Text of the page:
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An antebellum view from Jackson Square looking towards the riverfront. (The Historic New Orleans Collection/Special to The Pulse)

For generationsJackson Square has been home to a number of street artists, vendors, musicians and fortune tellers. The actual square itself is gated with plenty of green space and is among the most iconic landscapes in all of America.

Bienville Square, Mobile

Bienville Square is a historic city park in the center of downtown Mobile. The park was named for Jean-Baptiste Le Moyne, Sieur de Bienville, Mobile’s founder and purveyor of voluminous surnames.

Established in 1824, Bienville Square had its beginnings as a public park when the United States Congress designated the square to be forever used as a city park.

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Bienville Square, Mobile, 1906 (Library of Congress/Special to The Pulse)

During the 1840s, housewives used the square to hang their laundry between the oaks, while cattle and hogs grazed nearby. The magnificent live oaks of the square have been in that location since at least 1812. At that time, land that is now Bienville Square was known as the Spanish Hospital Plot. It held a dozen structures in the midst of a residential district.

City officials planned for the space to be used for a grand city hall surrounded by a park, but the financial collapse of 1837 put an end to that idea and it remained a public square.

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The Cross, Bienville Square, Mobile, 1905-1915 (Library of Congress/Special to The Pulse)

In 1905, Theodore Roosevelt spoke in the square to make a speech on the importance of the Panama Canal to the port of Mobile.

Post World War II, Bienville Square became blighted thanks to suburban flight as people moved away from downtown. The revival of downtown saw the popularity of the park increase and its upkeep resumed. Today, the park is well-preserved and plays host as the heart of the Port City.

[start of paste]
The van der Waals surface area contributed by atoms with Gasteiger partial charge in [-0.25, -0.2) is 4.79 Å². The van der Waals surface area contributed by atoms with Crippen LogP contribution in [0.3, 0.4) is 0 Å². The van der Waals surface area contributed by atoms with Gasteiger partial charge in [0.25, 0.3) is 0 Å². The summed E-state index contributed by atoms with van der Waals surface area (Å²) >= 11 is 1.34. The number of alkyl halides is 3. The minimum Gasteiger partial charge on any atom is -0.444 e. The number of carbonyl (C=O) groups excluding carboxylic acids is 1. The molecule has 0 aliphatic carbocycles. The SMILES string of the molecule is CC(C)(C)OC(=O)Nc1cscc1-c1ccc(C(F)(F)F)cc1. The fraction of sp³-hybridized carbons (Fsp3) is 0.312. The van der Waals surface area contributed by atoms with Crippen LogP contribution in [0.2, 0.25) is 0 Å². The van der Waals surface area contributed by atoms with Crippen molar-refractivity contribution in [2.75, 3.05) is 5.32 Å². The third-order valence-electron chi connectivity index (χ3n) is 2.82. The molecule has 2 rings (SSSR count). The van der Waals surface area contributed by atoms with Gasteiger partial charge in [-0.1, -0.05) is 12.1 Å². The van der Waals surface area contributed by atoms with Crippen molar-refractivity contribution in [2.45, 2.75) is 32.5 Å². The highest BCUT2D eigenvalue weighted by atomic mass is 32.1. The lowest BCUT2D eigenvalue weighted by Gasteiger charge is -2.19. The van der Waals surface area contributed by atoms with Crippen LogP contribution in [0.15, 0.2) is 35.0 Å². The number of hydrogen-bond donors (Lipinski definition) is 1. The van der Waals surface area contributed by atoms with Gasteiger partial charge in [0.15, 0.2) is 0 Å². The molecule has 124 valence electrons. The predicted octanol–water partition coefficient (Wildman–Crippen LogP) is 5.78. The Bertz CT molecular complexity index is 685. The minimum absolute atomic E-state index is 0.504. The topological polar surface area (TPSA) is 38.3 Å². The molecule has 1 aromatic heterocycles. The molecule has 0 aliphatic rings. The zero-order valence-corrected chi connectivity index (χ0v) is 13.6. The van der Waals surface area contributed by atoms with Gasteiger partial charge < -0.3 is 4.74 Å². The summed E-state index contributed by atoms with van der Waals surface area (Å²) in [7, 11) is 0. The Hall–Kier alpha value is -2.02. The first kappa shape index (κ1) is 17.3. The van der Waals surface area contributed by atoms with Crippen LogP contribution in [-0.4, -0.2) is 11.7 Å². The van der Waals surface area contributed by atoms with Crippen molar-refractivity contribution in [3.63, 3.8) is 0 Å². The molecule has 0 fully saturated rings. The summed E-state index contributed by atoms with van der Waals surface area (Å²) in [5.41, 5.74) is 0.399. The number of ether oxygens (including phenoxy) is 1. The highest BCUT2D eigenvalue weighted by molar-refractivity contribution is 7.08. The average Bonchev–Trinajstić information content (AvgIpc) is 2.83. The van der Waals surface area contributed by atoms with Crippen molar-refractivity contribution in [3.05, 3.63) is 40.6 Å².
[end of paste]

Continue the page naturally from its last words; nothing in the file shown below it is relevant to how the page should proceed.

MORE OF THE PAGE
City Park, New Orleans

Nestled in the center of NOLA, City Park has held a special place in the hearts of generations of New Orleanians.

More than 50 percent larger than Central Park in New York City, New Orleans’ 1,300 acre City Park has the oldest grove of mature live oaks in the entire world. If that’s not impressive enough, the urban park is crisscrossed by gorgeous lagoons, a sculpture garden, and walking paths.

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City Park, New Orleans 1890-1901 (Library of Congress/Special to The Pulse)

The park was founded in 1854 and located in the Lakeview neighborhood of New Orleans. The public land was initially used as grazing ground for cattle and general recreation through the Civil War. In 1872, the city made the first real moves to plan out the land’s use and convert it into a true urban park. Eventually, the land was established as “City Park” in 1891.

Today, City Park is one of the largest urban parks in the United States. Some of the park’s old-growth oaks are more than 600 years old.

City Park, New Orleans 1890-1901 (Library of Congress/Special to The Pulse)

Correction: A previous version of this story stated the designers of Central Park in New York City contributed to the design of City Park in New Orleans. They did not. We’ve made the correction.